But prophecy speaks of God, whose being is incomprehensible, and whose perfections are infinite: it treats of his ways, which are unsearchable ; and of his judgments, which are past finding out. It traces the workings of his great designs in the histories of human greatness and of human desolation. It guides the mind through the chequered history of this world, from the time of its original lapse till that of its glorious restitution, when the mystery of God shall be finished, sin and Satan for ever conquered, and the last enemy destroyed ; when the providence of the all-bountiful and all-just One shall stand forth fair and mighty, the admiration of the universe ; when, in the creature redeemed and in the creature unfallen alike, God shall be proved to be all in all. And therefore prophecy is a revelation to faith, and not to understanding—as indeed is every word of Nature and Scripture which speaks of the mysterious things of God--and every attempt of man to approach this mighty subject armed with the "hows ?and the “wherefores?of the self-conceited philosopher, is Infidelity, pure and unqualified Infidelity. But as we proceed in this investigation-which I shall continue, if the Editor of this work permit me, in several papers to come--we shall find that the spiritual interpretation of prophecy (which I have above defined) is founded wholly and entirely on such opposition of the human understanding to the simple declarations of God's word, and therefore is also of Infidelity.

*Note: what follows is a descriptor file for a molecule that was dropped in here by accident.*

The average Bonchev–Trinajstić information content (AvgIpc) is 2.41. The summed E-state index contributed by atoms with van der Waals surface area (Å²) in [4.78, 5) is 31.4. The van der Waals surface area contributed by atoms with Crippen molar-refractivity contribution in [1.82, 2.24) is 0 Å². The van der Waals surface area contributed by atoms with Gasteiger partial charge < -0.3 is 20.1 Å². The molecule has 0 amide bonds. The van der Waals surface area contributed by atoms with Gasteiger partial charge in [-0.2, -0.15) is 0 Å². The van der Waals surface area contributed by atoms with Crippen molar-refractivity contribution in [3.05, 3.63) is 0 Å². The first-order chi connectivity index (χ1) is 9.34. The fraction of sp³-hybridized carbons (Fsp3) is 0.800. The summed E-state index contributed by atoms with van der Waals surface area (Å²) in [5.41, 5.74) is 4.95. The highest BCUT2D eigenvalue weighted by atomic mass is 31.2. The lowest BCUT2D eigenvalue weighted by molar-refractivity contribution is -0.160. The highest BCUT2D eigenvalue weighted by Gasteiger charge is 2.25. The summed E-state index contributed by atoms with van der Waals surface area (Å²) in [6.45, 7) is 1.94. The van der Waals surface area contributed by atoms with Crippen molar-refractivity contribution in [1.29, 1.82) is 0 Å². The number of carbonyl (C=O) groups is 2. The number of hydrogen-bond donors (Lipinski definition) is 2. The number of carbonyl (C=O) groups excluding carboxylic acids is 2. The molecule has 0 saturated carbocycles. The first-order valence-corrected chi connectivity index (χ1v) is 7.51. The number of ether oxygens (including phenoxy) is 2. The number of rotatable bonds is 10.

P. BORTHWICK. Cambridge, June 1829.

TO THE EDITOR OF THE MORNING WATCH.

SIR,--I enclose a Jewish prophecy which may prove interesting to your readers. The learned Rabbi, from whom I received it, read it in manuscript at Posen in the year 1807. It was made by Rabbi Samson of Oster Poli, who was a victim of the persecution against the Jews which raged about 300 years ago. The author was a great Cabalist. The original is said to be now in the possession of the Rabbi of the synagogue at Berlin. It may be as well to remind your readers, that the fulfilment, being fixed for A. M. 5601, occurs in eleven years from this time, since we are now in the year 5590. Another_prophecy, computed in Jubilees from the birth of Jacob and Esau, puts an end to the supremacy of the latter at the same time.

I have placed the English words under the Hebrew. You will observe that it is written in columns from right to left, each word commencing with a letter corresponding with one in the word above it, and following in regular succession, in the ordinary mode of Cabalistic writings *.

I am, sir, your obedient servant, Sept. 1, 1829.

HENRY DRUMMOND.

* The translation of the prophecy therefore reads thus :

And the country of France will kill their king-exceedingly they will prosper their waysthe crown of their glory will be great exceedingly- and they will rise upon them their conquerors and destroy themGermany, Spain, and the kingdom of Russia~and then a humble one will be called and shall rule over children of Russia-und then shall seize their kingdom-5601-the Jews free shall be called then shall come David.